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Ohioans Seek Slice Of the Stimulus Pie

As cities and states across the country scramble for billions of dollars from the stimulus package, Cleveland is focusing on four projects, including $50 billion to shore up the hillside above. Cleveland's mayor has said erosion on Riverbed Road, on the banks of the Cuyahoga River, is a "very real public safety threat."
As cities and states across the country scramble for billions of dollars from the stimulus package, Cleveland is focusing on four projects, including $50 billion to shore up the hillside above. Cleveland's mayor has said erosion on Riverbed Road, on the banks of the Cuyahoga River, is a "very real public safety threat." (By Peter Slevin -- The Washington Post)
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By Peter Slevin
Washington Post Staff Writer
Monday, February 2, 2009

CLEVELAND -- Perfect, the Cuyahoga County commissioners thought. Here they were, trying to score $28 million in federal stimulus money to build wind turbines on Lake Erie, when word arrived that Barack Obama was jetting into town on the eve of his inauguration.

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Not only would he be talking about the economic crisis and the benefits of green energy, but he would do it at a factory that produces turbine components in the suburb of Bedford Heights. Two commissioners scrambled to deliver a pitch to the next president but only got close enough to slip an information packet to an aide.

The vast sums of stimulus money due to flow soon from the federal treasury are designed to create jobs by improving streets and schoolrooms, building broadband lines and electricity grids, and strengthening health care and social services. Much of the money will go straight to state governments according to long-standing Washington formulas.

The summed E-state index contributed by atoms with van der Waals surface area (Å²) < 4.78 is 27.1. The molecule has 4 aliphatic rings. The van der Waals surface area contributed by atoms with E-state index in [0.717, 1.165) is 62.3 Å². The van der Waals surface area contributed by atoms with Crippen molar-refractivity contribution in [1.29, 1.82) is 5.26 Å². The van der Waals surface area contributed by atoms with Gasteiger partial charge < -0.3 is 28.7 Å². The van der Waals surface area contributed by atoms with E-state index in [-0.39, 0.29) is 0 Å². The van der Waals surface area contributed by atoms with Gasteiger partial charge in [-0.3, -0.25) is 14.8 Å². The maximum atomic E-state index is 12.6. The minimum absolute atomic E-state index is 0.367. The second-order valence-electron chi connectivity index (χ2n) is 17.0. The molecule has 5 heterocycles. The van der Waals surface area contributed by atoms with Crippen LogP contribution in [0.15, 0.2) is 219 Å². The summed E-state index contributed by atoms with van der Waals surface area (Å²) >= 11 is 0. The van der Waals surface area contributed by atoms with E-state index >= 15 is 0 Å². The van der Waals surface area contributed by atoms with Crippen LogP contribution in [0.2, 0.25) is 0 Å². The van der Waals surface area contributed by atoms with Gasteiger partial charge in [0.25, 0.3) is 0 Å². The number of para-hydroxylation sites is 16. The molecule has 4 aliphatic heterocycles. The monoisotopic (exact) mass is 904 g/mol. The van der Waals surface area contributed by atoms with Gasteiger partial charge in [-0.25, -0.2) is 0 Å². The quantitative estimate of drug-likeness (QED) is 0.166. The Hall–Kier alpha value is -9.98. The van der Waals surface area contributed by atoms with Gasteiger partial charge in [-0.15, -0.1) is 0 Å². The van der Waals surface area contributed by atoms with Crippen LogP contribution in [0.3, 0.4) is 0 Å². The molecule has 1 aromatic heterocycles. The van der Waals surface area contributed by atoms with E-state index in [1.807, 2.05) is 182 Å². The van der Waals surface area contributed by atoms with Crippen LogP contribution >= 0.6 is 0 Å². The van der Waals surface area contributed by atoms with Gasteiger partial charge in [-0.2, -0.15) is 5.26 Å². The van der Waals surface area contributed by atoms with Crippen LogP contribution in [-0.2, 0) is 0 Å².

But billions more are unclaimed, prompting politicians, executives and interest groups across the nation to jockey for their share of the gold rush. A Republican here called it a once-in-a-lifetime opportunity.

In Ohio, everyone who knows anyone in Washington or Columbus is picking up the telephone. Lobbyists are knocking on doors to request money for purposes as diverse as sewers and mortgage relief. Gov. Ted Strickland (D) called Obama's chief of staff, Rahm Emanuel, and the president's economic adviser, Lawrence H. Summers.

When Obama visited Bedford Heights on Jan. 16, Strickland had better luck than the Cuyahoga commissioners, who had figured a good word from the incoming president could get them their turbines. Strickland was fortunate enough to command Obama's attention for several precious minutes, and he used the time to talk about getting money, especially for education.

"There are lots of decision-makers in this, lots of people with different emphases, different priorities," said Sen. Sherrod Brown (D-Ohio). "We're working on the Obama people and the Harry Reid people and the Nancy Pelosi people."

Ohio is banking on a combination of its political importance and its deep needs to corral stimulus money. It was no coincidence that Obama chose the prominent battleground state to make a campaign-like trip only four days before he assumed the presidency.

The state has lost more than 100,000 jobs in the past year. With tax revenue dropping and demands on government growing, the state cannot pay for all the services the legislature and governor authorized, including health care and road projects, and has already cut nearly $1.9 billion from the current budget.

Strickland projects a deficit of $7.3 billion in the next two-year budget. Working with other Democratic governors, he has sought $250 billion for education, particularly to prevent deep staff cuts, as well as money to help meet rising Medicaid costs.

In a budget proposal that Strickland will make today, he projects that Ohio will receive $3.4 billion for emergency fiscal relief, including Medicaid and education funding. The sum does not include anticipated federal infrastructure dollars.

Brown and Sen. George V. Voinovich (R-Ohio) are pressing their colleagues on Capitol Hill to give "great weight" to unemployment and foreclosure rates, contending that the economic crisis is affecting states unequally.


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